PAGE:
1. If object is null, or neither Destructible nor AutoCloseable: nothing happens.
  2. If object is AutoCloseable, but not Destructible: close() is called.
  3. If object is Destructible: recursiveDispose is called recursively for all fields not annotated with @NoOwnership.


  • Make your class implements Destructible.
  • Use @NoOwnership annotation on fields, which are AutoCloseable or Destructible, but are not meant to be automatically released. (Similar to non-owning pointers in C++.)
  • Always acquire and release the root object in try-with-resources.

Here’s a little example which demonstrates, that dispose() is recursively called for all members:

public class ExampleOne {
	public static class A implements Destructible {
		private B first, second;

		// ...
		public void dispose() {
			System.out.println("A object disposed.");
	public static class B implements Destructible {
		private int id;
		// ...
		void dispose() {
			System.out.println("B object " + id + " disposed.");

	public static void main(String[] args) throws Exception {
		try (A a = new A(new B(), new B())) {
			// do nothing

The program prints:

A object disposed.
B object 1 disposed.
B object 2 disposed.

We see that order is the same as in C++: first the object’s own “destructor” is called, then the “destructors” of its fields.

Ownership cases: shared ownership?

Modern C++ conventions define three basic types of ownership: raw (non-owning) pointers, unique pointers and shared pointers. In the above implementation, our Java references are assumed to mean unique ownership (otherwise a resource may be doubly released), unless they are annotated with @NoOwnership, which implies no ownership. How can we handle cases when a resource is shared by several objects?

The Shared class provides a counterpart to C++’s shared_ptr, by wrapping a reference and a reference count, increasing the reference count at each clone(), decreasing it at each dispose(), and finally calling close() when it reaches zero.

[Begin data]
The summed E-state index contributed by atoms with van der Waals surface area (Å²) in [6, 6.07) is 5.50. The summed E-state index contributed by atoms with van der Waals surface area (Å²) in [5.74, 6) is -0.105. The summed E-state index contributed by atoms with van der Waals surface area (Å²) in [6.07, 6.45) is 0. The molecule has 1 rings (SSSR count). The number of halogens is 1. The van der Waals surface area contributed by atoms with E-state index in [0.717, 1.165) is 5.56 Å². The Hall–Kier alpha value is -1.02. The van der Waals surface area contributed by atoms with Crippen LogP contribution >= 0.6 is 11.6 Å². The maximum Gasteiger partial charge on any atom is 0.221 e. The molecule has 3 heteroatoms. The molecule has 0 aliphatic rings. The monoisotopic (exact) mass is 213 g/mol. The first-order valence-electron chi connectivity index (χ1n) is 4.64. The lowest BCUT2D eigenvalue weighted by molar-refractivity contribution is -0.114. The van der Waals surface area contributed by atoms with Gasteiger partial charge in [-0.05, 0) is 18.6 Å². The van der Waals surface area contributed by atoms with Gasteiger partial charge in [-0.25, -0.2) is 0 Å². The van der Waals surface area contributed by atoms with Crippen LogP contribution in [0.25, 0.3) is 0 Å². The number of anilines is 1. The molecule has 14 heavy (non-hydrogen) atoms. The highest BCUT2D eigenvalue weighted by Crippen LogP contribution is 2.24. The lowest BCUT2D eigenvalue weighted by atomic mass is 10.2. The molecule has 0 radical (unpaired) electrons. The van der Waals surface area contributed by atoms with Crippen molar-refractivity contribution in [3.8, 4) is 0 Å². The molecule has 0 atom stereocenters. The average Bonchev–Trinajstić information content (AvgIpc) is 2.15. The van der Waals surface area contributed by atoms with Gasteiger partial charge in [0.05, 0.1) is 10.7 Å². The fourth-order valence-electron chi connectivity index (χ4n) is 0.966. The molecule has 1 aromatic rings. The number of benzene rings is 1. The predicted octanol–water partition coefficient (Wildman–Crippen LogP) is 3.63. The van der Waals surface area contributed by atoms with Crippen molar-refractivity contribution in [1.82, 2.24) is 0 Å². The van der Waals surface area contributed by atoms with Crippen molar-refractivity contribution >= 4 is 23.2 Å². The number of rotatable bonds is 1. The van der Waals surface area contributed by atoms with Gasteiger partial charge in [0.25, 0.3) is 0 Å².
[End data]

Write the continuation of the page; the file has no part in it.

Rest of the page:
A tiny example demonstrating “shared references” in action:

public class ExampleTwo {
	public static class Resource implements Destructible {
		public Resource() {
			System.out.println("Resource acquired: " + this + ".");

		public void access() {
			System.out.println("Resource accessed: " + this + ".");
		public void dispose() {
			System.out.println("Resource released: " + this + ".");

	public static class MyObject implements Destructible {
		private Shared<Resource> resourceRef;
		public MyObject(Shared<Resource> resourceRef) {
			this.resourceRef = resourceRef.clone();
		public void doSomething() {
	public static void main(String[] args) throws Exception {
		try (Shared<Resource> resource =
					 new Shared<Resource>(new Resource());
			 MyObject one = new MyObject(resource);
			 MyObject two = new MyObject(resource)) {

The program’s output:

Resource acquired: destructor.ExampleTwo$Resource@1db9742.
Resource accessed: destructor.ExampleTwo$Resource@1db9742.
Resource accessed: destructor.ExampleTwo$Resource@1db9742.
Resource released: destructor.ExampleTwo$Resource@1db9742.

As we see, the “resource” is correctly released just once, and that the same “resource” is used through both MyObjects. However, we needed special care not to forget to clone() in MyObject‘s constructor.


In typical C++ programs, memory is by far the most often used resource, and has the most complex interactions. (Unlike file handles, network sockets etc. memory objects can refer to each other and to other type of resources.) In a language featuring automatic memory management, like Java, memory need not be regarded as a resource, which significantly reduces the pressure to have advanced resource management techniques.